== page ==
Click Here to Follow Me at My Trending Stories.

I don't really sleep with a Teddy Bear. I would though.
I don’t really sleep with a Teddy Bear. That’s what husbands R for.

Beware of Flattery

Everyone wants to be appreciated at some point in their lives. At some point, everyone wants to be loved and encouraged every now and again. Flattery however is not the same as genuine praise. Not only is it counterproductive but its borderline insulting especially for the person being flattered upon. It is almost like lying or pretending to care.

Before I go on, I have to mention that not all flattery is bad. It is easy for introverts or those of us who are really shy, to be flattered by compliments. This form of flattery is likened to that of humility.

But how do you know if you’re flattering someone in a negative way or if someone is flattering you?

Ultra-Orthodox Praise

flatteryFlattery is known by what I like to call the Ultra-Orthodox Praise. This tends to really creep into my skin and tug at my nerve strings. The reason it’s so irritating is because it’s so fake. I’m sure I’m not the best thing since sliced bread. The Ultra-Orthodox Praiser however will lead you to believe otherwise. Likewise, you are not the best thing that has ever happened to me.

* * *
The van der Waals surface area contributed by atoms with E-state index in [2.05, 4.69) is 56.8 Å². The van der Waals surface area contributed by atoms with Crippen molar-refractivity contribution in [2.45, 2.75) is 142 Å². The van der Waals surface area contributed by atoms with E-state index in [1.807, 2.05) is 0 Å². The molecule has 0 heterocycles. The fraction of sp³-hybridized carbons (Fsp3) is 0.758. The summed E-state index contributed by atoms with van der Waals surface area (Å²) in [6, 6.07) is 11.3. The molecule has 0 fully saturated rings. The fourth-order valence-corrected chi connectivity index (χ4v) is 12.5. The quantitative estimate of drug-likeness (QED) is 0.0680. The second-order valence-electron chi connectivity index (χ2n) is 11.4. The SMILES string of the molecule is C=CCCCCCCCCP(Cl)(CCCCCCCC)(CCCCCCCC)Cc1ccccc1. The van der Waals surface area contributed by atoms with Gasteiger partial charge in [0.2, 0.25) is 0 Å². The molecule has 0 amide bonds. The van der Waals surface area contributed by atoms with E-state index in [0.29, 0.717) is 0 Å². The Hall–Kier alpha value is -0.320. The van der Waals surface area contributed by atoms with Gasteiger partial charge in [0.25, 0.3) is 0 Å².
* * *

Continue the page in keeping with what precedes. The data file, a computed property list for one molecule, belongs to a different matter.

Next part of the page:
When someone has done something well tell them. Let them know they really touched you, how it made you feel and ways it has helped you to improve. Give credit where credit is due.

HOWEVER

Don’t overdo it. Making something out to be above what it’s worth is flattery and it does not help the giver or the receiver. When you discern this kind of flattery in your midst, don’t let it go to your head. Let’s look at some examples:

“You are very pretty and I love that new hair cut!”

Even though the word “very” was used this is a genuine compliment. The person stated what they saw in the person and showed also that they noticed something new about them. It shows that they are interested and truthful in regard to their praise.

“You are very pretty and I love the new haircut! Where’d you get it done?”

This compliment is also a good one. In fact it is better than the last one. Not only did this person notice the new hair cut but they made it a point to also ask questions. This engages the other person and shows genuine interest.